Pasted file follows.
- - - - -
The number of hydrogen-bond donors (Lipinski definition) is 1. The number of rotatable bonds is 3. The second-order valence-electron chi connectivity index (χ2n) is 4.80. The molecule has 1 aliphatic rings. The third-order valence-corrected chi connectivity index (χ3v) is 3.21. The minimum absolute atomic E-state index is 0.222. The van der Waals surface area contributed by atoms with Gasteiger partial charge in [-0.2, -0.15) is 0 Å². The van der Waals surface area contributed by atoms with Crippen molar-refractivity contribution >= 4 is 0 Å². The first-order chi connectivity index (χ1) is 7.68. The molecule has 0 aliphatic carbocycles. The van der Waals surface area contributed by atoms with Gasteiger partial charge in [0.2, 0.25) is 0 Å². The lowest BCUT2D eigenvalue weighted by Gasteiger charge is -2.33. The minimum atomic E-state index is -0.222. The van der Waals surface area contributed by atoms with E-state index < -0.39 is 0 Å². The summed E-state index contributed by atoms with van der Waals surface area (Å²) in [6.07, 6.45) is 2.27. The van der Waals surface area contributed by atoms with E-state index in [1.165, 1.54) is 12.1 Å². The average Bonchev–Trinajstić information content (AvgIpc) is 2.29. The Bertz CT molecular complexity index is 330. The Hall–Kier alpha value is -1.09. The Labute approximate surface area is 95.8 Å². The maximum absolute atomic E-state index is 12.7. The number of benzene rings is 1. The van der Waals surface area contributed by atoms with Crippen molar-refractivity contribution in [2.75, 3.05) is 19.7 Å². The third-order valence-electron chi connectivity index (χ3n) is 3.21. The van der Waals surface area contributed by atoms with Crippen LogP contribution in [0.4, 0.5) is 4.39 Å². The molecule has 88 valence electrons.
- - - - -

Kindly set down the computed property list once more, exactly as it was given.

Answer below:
The number of hydrogen-bond donors (Lipinski definition) is 1. The number of rotatable bonds is 3. The second-order valence-electron chi connectivity index (χ2n) is 4.80. The molecule has 1 aliphatic rings. The third-order valence-corrected chi connectivity index (χ3v) is 3.21. The minimum absolute atomic E-state index is 0.222. The van der Waals surface area contributed by atoms with Gasteiger partial charge in [-0.2, -0.15) is 0 Å². The van der Waals surface area contributed by atoms with Crippen molar-refractivity contribution >= 4 is 0 Å². The first-order chi connectivity index (χ1) is 7.68. The molecule has 0 aliphatic carbocycles. The van der Waals surface area contributed by atoms with Gasteiger partial charge in [0.2, 0.25) is 0 Å². The lowest BCUT2D eigenvalue weighted by Gasteiger charge is -2.33. The minimum atomic E-state index is -0.222. The van der Waals surface area contributed by atoms with E-state index < -0.39 is 0 Å². The summed E-state index contributed by atoms with van der Waals surface area (Å²) in [6.07, 6.45) is 2.27. The van der Waals surface area contributed by atoms with E-state index in [1.165, 1.54) is 12.1 Å². The average Bonchev–Trinajstić information content (AvgIpc) is 2.29. The Bertz CT molecular complexity index is 330. The Hall–Kier alpha value is -1.09. The Labute approximate surface area is 95.8 Å². The maximum absolute atomic E-state index is 12.7. The number of benzene rings is 1. The van der Waals surface area contributed by atoms with Crippen molar-refractivity contribution in [2.75, 3.05) is 19.7 Å². The third-order valence-electron chi connectivity index (χ3n) is 3.21. The van der Waals surface area contributed by atoms with Crippen LogP contribution in [0.4, 0.5) is 4.39 Å². The molecule has 88 valence electrons.